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300 DAYS THAT CHANGED ROCK FOREVER

N I L E P P E Z D LE N O I T U L O V E R H S I T I R B Y R E V A F O Y R O T S THE INSIDE Lee eater

E h e T k a m J a s e k r n D a s B n r o e i t p e r P o c d i S A n o N t ’ s r Bo Hea


cover story

54

The Birth Of Heavy

300 days that changed the course of rock.

FEBRuary 2014 issue 193

Features 41 Ones To Watch In 2014

Artist tipped to make a splash during the next 12 months, including Beastmilk, Cage The Gods, White Denim, Israel Nash Gripka, No Sinner and more.

54 1969 and The Birth Of Heavy

In 300 days in 1969, Led Zep released their first two albums, Gillan and Glover joined Deep Purple, UFO, Uriah Heep and Judas Priest formed, and Black Sabbath recorded their debut album. Read the story from the people who were there.

68 Boston

For four decades, Tom Scholz has been the band’s driving force. As they release their first album in 11 years, this controversial visionary gives his most revealing interview ever.

74 Peter Banks

Some musicians’ contributions to the development of rock have largely been forgotten and their passing unmarked or, worse, unnoticed. Yes’s original guitarist is one of them.

78 Jess Roden

A contemporary of Robert Plant and Steve Winwood, this virtually unknown blues/soul/rock singer is the Midlands’ best-kept secret.

82 Dream Theater

“Give me a frickin’ break. Of course we’ve got soul.” As terminally uncool as they are devotedly admired, DT tell of the travails of taking prog into the modern world.

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Regulars

FEBRuary 2014 issue 193

16 The Dirt

Sonisphere returns – with Maiden and Metallica; Black Sabbath nominated for three Grammys; “My people are talking to Woody’s”– Rod ready to reunite the Faces with Ronnie; welcome back Transatlantic, Reverend Horton Heat and Jake E. Lee…

30 The Story Behind The Songs Scorpions

In Trance played a significant part in turning a successful-athome band into a truly international one.

32 Q&A Sheryl Crow

New sound, new label and a new start. After 20 years and eight albums, has she found her true home?

36 Fly On The Wall Hear N’ Aid

When the hard-rock community muscled in on the charity-single bandwagon. Cue a heavyweight cast, guitar battles and arguments over who had the biggest hair.

91 Reviews

New albums from Bruce Springsteen, Rory Gallagher, Steven Wilson, Neil Young, Rush, Black Oak Arkansas, Spirits Of The Dead, Faster Pussycat… Reissues from Ramones, Deep Purple, Marillion, Cinderella, Sparks, Humble Pie, Climax Blues Band, Ry Cooder… DVDs, films and books on Rush, Status Quo, The Beatles, Roger Waters, Peter Gabriel, Jethro Tull, Nightwish… Live reviews of Hard Rock Hell, Queens Of The Stone Age, Blackberry Smoke, Television…

104 Buyer’s Guide Ronnie Montrose

The San Franciscan guitar genius never quite lived up to his promise, yet he inspired a legion of imitators.

110 Letters

Got something to say? Let us hear it.

114 Lives previews

Gig previews from Family, Savatage and Quireboys, plus gig listings – who’s playing where and when.

138 Heavy Load Mike Rutherford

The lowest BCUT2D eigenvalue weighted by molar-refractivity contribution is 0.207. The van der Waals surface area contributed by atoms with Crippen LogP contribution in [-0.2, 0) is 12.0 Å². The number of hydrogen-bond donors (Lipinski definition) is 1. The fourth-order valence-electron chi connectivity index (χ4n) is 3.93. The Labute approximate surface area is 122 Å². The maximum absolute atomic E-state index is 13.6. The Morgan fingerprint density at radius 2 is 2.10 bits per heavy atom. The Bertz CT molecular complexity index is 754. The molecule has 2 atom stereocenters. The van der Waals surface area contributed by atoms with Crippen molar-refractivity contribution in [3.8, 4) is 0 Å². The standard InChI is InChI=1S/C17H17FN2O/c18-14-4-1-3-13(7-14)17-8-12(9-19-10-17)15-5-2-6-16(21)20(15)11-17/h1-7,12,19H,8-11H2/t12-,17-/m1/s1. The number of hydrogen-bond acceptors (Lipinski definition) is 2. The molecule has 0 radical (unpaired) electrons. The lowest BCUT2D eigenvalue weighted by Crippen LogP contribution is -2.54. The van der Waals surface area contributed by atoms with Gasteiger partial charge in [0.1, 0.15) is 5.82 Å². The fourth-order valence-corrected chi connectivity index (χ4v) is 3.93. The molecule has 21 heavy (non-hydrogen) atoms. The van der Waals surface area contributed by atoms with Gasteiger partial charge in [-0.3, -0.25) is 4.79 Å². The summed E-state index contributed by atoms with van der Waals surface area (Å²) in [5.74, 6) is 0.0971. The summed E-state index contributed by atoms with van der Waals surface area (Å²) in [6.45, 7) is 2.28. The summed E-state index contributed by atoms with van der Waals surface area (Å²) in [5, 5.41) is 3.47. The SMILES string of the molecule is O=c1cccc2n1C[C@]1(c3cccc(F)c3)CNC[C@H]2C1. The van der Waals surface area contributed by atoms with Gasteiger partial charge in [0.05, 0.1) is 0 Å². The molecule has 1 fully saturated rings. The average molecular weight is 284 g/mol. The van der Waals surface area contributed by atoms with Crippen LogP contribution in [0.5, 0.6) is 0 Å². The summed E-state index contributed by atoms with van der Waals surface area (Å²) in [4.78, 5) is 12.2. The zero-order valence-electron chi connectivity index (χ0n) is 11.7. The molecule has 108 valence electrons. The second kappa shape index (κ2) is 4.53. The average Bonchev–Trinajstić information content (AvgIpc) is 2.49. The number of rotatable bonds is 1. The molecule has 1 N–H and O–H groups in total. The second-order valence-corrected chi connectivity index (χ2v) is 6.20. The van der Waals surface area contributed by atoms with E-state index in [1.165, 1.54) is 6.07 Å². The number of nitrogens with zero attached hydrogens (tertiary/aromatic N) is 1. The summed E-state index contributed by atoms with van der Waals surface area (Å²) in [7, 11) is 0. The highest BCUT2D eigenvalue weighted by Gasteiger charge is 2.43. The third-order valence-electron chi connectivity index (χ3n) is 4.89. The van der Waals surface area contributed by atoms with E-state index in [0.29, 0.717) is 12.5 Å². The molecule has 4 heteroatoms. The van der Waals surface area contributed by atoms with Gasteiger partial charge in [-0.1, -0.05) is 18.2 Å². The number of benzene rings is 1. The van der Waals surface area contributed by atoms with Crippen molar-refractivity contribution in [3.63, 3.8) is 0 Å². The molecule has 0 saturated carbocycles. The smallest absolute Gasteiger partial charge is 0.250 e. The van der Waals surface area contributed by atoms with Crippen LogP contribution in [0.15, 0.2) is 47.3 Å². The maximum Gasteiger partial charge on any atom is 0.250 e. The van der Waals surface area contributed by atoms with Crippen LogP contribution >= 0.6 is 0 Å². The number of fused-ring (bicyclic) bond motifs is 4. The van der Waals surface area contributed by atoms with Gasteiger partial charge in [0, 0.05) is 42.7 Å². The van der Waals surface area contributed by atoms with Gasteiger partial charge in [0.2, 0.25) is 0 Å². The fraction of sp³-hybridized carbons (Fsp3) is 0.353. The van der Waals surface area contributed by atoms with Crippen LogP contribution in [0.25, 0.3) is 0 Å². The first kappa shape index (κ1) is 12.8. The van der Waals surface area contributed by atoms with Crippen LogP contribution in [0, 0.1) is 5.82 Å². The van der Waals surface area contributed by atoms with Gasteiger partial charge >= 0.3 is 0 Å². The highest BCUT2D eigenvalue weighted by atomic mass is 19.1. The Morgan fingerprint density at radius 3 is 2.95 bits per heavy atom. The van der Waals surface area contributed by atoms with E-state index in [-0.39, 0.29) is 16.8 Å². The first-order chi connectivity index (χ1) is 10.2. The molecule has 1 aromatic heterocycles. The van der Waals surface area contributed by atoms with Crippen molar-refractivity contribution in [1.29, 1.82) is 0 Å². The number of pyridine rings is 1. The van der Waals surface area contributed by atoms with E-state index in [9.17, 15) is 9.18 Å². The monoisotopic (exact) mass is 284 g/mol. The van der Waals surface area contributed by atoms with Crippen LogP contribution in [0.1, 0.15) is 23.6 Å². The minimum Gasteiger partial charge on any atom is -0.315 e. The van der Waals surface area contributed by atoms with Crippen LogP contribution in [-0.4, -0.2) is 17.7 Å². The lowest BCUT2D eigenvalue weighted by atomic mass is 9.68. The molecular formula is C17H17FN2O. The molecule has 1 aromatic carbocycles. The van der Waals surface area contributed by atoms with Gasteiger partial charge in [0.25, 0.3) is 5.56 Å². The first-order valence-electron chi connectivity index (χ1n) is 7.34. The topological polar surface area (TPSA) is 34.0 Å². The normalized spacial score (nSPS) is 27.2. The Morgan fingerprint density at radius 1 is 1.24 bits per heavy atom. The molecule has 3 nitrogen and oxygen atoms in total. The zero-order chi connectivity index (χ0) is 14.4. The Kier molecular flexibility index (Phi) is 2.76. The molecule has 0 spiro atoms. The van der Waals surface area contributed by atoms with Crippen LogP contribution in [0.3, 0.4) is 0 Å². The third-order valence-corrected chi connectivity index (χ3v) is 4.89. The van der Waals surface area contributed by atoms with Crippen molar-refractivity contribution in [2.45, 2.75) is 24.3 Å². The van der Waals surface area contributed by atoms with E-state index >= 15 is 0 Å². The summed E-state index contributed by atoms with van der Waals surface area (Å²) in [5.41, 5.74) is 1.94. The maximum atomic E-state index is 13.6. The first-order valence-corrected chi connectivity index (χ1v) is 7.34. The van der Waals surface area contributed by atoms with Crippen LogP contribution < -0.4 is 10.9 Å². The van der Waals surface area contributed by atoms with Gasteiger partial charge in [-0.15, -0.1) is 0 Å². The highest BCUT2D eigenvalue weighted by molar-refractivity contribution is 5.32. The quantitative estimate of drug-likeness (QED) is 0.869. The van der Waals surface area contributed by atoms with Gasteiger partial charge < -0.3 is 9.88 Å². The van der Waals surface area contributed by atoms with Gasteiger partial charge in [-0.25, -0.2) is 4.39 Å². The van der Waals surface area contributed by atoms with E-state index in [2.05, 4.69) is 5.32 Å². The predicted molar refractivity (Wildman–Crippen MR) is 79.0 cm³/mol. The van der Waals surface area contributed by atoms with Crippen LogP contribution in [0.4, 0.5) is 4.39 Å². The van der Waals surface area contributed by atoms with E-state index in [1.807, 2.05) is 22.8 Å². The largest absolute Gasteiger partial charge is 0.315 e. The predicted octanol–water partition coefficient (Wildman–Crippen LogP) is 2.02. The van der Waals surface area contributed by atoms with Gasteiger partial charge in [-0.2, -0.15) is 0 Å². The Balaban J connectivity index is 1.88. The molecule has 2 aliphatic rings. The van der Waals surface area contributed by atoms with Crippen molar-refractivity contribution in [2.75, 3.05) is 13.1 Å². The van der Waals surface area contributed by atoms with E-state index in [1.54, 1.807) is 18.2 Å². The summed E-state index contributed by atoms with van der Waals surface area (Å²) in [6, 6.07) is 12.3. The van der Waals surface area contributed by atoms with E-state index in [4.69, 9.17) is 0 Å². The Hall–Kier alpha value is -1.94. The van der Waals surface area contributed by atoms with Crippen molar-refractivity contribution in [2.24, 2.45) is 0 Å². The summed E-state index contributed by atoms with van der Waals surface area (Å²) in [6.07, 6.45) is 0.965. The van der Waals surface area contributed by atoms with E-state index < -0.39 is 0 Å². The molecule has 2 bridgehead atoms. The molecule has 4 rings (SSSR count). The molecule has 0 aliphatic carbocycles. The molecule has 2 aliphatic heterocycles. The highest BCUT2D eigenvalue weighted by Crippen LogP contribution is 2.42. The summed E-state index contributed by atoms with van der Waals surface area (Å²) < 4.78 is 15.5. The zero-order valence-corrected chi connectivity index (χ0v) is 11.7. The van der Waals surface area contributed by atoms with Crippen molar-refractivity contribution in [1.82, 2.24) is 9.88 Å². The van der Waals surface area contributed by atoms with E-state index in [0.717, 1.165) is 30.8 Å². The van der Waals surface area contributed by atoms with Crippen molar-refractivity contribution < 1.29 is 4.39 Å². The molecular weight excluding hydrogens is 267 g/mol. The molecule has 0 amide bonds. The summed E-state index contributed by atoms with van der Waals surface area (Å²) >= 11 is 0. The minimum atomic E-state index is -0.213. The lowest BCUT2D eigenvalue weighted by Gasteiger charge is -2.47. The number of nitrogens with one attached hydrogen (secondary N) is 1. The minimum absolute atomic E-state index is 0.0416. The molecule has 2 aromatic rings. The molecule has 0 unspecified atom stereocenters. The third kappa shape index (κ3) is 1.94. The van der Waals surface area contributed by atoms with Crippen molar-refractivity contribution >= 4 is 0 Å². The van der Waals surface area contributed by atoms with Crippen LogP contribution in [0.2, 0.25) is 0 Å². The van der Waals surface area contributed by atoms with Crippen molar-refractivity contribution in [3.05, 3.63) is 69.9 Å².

The Genesis man on plans to re-form the band with Peter Gabriel, hits, hellish schooldays and being uncool.

120

How the great, the good and the bill-fillers fared at the annual rock’n’fun weekender.

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* Unless you’re a subscriber, in which case you get a Q&A with Boston’s Tom Scholz.

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54 classicrockmagazine.com

getty

Their time is gonna come – soon: Led Zep sock it to New York on their fist visit to the US in May ’69.


A

t the start of 1968, rock’s original prime movers were flagging, and another generation of bands were ready to step into their shoes and crank their amps way up. When they’d finished, a whole new genre had been born. The revolution began on January 12, 1969 when Led Zeppelin released their first album, and reached its crescendo on October 22 that year when they released the follow-up, Led Zeppelin II. During those days and weeks in between, the foundations of hard rock and heavy metal were laid by such visionaries as Black Sabbath, Deep Purple, Free, Humble Pie and more. It was a very British revolution, starting in pubs and clubs across the land before going on to conquer the stadiums of the world. By the time the dust had settled, nothing would be the same again. This is the story of 300 days that changed the world. ➻

y v a e H

f O th r i B e h T

ck h Fielder,Wall hnny Bla Bell, Hug Words: Jol reporting: Max Ravendale, Mick Additionais, Dave Ling, Ian Dave Lew

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The Birth Of

Heavy

Dramatis Personae

The main players in The Birth Of Heavy. Al Atkins Singer with Birmingham band The Bitta Suite and founder of Judas Priest.

Tony Iommi Guitarist with Earth/Black Sabbath and one of the founding fathers of the heavy metal sound.

Freddy Bannister Heavyweight 60s promoter. The man behind the 1970 Bath Festival Of Blues And Progressive Music, which featured Led Zeppelin. Went on to promote mega-shows at Knebworth throughout the 1970s.

John Paul Jones In-demand session musician-turned Led Zeppelin bassist.

Dave Black Guitarist with Newcastle band Kestrel. Later replaced Mick Ronson in the post-Bowie Spiders From Mars.

Deke Leonard Guitarist with Welsh acid-rockers Man, leading lights of the Welsh rock scene. Jon Lord Late Deep Purple keyboard player and Hammond organ virtuoso. The driving force behind landmark symphonic rock album Concerto For Group And Orchestra.

Ritchie Blackmore Visionary guitarist and co-founder of Deep Purple. Largely responsible for beefing up their sound in 1969. Mick Box Founding guitarist with West London band Spice, who later renamed themselves Uriah Heep.

Ken McKenzie Owner of Multichord Studios in Sunderland, used by many local bands, including David Coverdale’s early band Government. Mick Box: Uriah Heap

John Bonham Late Led Zeppelin drummer, whose hard-hitting approach helped define a new, heavier sound.

Jimmy Page Ex-Yardbirds guitarist. Founded the New Yardbirds (aka Led Zeppelin) in Autumn 1968.

Edgar Broughton Founder and guitarist of the British psychedelic rock band named after him. Most famous for their cover of The Fugs’ Out, Demons, Out.

Ian Paice Linchpin Deep Purple drummer and the band’s only constant member. Edgar Broughton

Geoff Docherty Sunderland-based promoter and a key figure in the fledgling North East rock scene. Tony Edwards Late Deep Purple co-manager. Peter Frampton Former singer and guitarist with 60s pop outfit The Herd. Co-founded Humble Pie with Steve Marriott in early 1969.